CENTRAL FALLS, R.I. (WPRI) — Following the Central Falls City Council’s vote to begin cutting ties with the Wyatt Detention Facility, the prison’s Board of Directors voted to temporarily suspend its contract with ICE.
According to Board Chair Joseph Molina Flynn, the decision will suspend the contract for at least 90 days. The board also asks that any detainees being held at Wyatt be moved out of the facility within seven days.
On Wednesday, city council members cited financial issues and the facility’s current agreement with the U.S. Marshals Office to house ICE detainees as problematic for Central Falls.
Documents reveal ICE requested to use 225 beds at Wyatt, but Mayor James Diossa said his administration never approved that contract. City council ultimately voted to rescind a resolution from 1991 that allowed Wyatt to come to the city.
Flynn hopes the temporary suspension of the contract will ease tensions in the city and prevent another uproar from residents since the board fears the protests occurring outside the facility are putting staff members and detainees at risk. Last Thursday, dozens of people marched to Wyatt following an emergency meeting called by Diossa to protest the presence of ICE in the city.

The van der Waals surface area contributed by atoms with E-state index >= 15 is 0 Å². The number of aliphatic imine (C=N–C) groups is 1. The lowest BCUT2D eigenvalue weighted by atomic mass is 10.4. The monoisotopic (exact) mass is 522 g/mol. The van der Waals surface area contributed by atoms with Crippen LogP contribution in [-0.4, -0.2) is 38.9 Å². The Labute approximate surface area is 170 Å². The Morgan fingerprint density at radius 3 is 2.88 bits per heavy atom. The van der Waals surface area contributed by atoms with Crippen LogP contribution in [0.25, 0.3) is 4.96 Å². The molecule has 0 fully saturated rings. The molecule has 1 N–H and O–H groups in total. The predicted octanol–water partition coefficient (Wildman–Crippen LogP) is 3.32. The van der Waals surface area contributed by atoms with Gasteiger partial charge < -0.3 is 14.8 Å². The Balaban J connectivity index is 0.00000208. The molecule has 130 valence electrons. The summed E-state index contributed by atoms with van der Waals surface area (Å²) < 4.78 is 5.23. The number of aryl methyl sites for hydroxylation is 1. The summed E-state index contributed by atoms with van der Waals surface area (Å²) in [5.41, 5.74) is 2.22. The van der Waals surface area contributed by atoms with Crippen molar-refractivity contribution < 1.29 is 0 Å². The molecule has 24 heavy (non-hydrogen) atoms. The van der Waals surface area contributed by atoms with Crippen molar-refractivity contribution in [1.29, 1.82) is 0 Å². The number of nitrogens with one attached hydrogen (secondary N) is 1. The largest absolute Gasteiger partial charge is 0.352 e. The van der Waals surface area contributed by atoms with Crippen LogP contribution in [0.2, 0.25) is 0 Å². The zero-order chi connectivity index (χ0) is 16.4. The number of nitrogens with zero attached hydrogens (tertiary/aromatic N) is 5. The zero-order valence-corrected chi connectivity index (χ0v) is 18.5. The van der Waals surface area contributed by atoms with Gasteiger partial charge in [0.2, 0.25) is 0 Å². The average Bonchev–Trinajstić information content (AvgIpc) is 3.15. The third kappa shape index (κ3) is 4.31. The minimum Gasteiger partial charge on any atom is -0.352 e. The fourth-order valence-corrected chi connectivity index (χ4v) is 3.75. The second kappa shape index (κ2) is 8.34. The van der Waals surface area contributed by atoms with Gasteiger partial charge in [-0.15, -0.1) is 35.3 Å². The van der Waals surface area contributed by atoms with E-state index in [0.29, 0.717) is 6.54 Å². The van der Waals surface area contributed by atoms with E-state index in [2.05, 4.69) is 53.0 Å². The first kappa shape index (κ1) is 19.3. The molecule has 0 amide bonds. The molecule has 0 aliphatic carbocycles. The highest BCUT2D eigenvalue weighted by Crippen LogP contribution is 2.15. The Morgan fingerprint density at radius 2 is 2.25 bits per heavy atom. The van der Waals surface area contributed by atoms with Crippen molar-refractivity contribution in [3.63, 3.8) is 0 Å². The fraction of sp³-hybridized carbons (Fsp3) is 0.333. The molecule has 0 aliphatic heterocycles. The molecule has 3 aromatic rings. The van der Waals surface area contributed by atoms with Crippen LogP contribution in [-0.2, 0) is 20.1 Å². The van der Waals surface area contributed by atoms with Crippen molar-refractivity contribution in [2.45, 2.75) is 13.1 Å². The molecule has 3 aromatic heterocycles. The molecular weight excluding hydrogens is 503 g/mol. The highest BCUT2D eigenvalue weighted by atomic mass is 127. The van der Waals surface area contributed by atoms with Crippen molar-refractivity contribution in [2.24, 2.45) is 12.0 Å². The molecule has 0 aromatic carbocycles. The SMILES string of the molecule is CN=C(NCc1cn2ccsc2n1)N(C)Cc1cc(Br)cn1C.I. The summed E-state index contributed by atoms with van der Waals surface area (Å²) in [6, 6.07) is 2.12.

Flynn, who was recently appointed as the chair of the board, said he has concerns about the conditions the detainees are living in at Wyatt and understands why the city is concerned.
He said in his experience as an immigration attorney, he knows sometimes people will provide officials with a false age at the border.
“We’ve heard some information that some of the people detained there may be under 18 years old,” Flynn said.
Former Mayor and City Councilor Thomas Lazieh said he still supports the facility and believes conditions there are up to standard.
“We need changes to immigration nationally, but it doesn’t start here at this facility,” Lazieh said. “Within 45 minutes or so, they decided that the detention facility wasn’t operating properly.”
Flynn said the next step in the process involves receiving a report from the prison warden regarding the board’s concerns, which include access to legal care, mental health care and medical care.
Eyewitness News reached out to a spokesperson from ICE, who said Wyatt complies with their high standards.